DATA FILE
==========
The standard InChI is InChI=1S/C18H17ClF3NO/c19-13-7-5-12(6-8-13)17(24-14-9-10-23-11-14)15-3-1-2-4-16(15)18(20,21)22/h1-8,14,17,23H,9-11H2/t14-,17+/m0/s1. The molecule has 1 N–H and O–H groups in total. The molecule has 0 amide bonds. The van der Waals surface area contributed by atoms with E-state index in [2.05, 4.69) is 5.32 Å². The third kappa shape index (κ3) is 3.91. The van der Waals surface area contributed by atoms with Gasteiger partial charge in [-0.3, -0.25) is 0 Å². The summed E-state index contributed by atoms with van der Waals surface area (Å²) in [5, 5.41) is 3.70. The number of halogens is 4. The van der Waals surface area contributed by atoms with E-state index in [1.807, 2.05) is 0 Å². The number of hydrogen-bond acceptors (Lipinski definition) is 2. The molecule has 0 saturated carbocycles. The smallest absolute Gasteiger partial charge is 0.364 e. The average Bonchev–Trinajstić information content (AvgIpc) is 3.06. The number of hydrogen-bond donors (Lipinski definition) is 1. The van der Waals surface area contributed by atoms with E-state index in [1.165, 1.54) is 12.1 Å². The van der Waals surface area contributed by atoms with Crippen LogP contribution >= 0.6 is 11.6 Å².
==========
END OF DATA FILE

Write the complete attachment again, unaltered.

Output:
The standard InChI is InChI=1S/C18H17ClF3NO/c19-13-7-5-12(6-8-13)17(24-14-9-10-23-11-14)15-3-1-2-4-16(15)18(20,21)22/h1-8,14,17,23H,9-11H2/t14-,17+/m0/s1. The molecule has 1 N–H and O–H groups in total. The molecule has 0 amide bonds. The van der Waals surface area contributed by atoms with E-state index in [2.05, 4.69) is 5.32 Å². The third kappa shape index (κ3) is 3.91. The van der Waals surface area contributed by atoms with Gasteiger partial charge in [-0.3, -0.25) is 0 Å². The summed E-state index contributed by atoms with van der Waals surface area (Å²) in [5, 5.41) is 3.70. The number of halogens is 4. The van der Waals surface area contributed by atoms with E-state index in [1.807, 2.05) is 0 Å². The number of hydrogen-bond acceptors (Lipinski definition) is 2. The molecule has 0 saturated carbocycles. The smallest absolute Gasteiger partial charge is 0.364 e. The average Bonchev–Trinajstić information content (AvgIpc) is 3.06. The number of hydrogen-bond donors (Lipinski definition) is 1. The van der Waals surface area contributed by atoms with E-state index in [1.165, 1.54) is 12.1 Å². The van der Waals surface area contributed by atoms with Crippen LogP contribution >= 0.6 is 11.6 Å².